The Occupational Safety and Health Administration (OSHA) sets and enforces standards to elevate workplace safety. These standards help protect employees from injuries and illnesses.
Employee training on these safety standards must be done at least upon hiring and every year after. Some safety issues require more frequent training. Certain states require additional training as well.
Discover how frequently you should provide safety training to your agricultural employees.
Train as Frequently as Needed
OSHA does not set a frequency for safety training. Instead, the organization emphasizes the need to train as often as needed to consistently show that employees can safely complete a specific task.
The frequency of safety training depends on the complexity of a safety procedure. As a result, you should train more frequently if employee behavior or changing circumstances show a need.
For instance, you should conduct safety training when employees show inadequate safety knowledge. Other situations involve a significant change in the job site, hazards, or workers.
Employees who show safe practices do not need excessive safety training. Otherwise, they can become frustrated and disengaged.
Follow OSHA Training Standards for Agriculture
OSHA requires initial training for new hires and retraining every 365 days for specific agricultural tasks. These tasks include rollover protective structures (ROPS) for tractors used in operations, farm equipment guarding, and cadmium.
Other agricultural tasks, such as those involving grain elevators, food manufacturing, and lockout-tagout, are covered under OSHA’s General Industry Regulations. Many state programs require training for heat illness prevention as well. Stay current on local regulations to maintain compliance with the ones that apply to your location and type of business.
Document Safety Training
Comply with OSHA’s standards for documenting safety training. This includes having competent instructors deliver the training in a way employees understand. It also involves storing records of training attendance and coursework for the specified length of time.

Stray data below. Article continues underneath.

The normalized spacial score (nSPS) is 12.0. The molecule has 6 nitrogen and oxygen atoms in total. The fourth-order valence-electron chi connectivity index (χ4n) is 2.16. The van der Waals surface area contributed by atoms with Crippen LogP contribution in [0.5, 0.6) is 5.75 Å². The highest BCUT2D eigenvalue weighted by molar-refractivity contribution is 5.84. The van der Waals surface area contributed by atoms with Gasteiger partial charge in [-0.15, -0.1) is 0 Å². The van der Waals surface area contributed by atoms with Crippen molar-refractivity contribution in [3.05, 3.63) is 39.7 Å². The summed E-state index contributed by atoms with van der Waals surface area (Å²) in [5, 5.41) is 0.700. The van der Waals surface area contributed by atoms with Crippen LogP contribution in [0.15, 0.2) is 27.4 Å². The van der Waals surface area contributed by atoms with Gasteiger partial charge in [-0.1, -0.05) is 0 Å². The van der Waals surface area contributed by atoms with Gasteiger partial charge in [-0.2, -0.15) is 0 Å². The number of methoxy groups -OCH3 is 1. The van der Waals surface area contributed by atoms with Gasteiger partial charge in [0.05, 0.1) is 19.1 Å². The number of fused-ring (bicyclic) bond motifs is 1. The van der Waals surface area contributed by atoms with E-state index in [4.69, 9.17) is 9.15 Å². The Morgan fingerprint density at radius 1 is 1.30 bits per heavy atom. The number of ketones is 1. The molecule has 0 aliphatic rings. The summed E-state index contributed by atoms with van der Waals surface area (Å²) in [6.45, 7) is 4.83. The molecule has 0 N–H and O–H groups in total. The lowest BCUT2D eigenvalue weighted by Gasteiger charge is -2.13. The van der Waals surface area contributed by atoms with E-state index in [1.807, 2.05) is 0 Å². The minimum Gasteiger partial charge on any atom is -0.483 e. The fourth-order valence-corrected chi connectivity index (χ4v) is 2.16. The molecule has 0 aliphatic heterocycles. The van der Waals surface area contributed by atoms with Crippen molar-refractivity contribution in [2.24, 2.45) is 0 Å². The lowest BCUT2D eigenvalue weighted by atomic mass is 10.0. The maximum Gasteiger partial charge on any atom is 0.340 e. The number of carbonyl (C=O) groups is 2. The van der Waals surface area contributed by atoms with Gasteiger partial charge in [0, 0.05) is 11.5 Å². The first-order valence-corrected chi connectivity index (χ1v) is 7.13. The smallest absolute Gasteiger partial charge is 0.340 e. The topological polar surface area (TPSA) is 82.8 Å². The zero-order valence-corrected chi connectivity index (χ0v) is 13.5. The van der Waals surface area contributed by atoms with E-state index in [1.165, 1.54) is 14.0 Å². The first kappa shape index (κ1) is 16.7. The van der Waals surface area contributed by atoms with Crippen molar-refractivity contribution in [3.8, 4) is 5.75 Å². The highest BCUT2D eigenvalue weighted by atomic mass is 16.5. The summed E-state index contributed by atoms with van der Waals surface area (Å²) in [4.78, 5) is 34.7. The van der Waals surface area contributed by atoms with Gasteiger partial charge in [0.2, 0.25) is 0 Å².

Safety training must be provided in the language, vocabulary, and format most appropriate for the employee. For instance, a Spanish-speaking employee may require a safety professional who is fluent in the language and can provide bilingual training. This helps employees understand and apply the training.
You may document safety training in physical or digital form or both. These records must be available to an OSHA inspector upon request.
An effective documentation system includes the following:
- A process to record the employee’s name, trainer’s signature, training materials, or a description of the covered topics, and the date of the training session.
- Proof of competency and the date. This may include the results of an evaluation or demonstration of ability.
- A method to verify the records were created and stored.
- A policy for when and how to destroy records that no longer are needed.
- Record backups.
Need Help Delivering Safety Training?
Morris Bixby Group has qualified professionals who can deliver safety training to your agricultural team. Find out more today.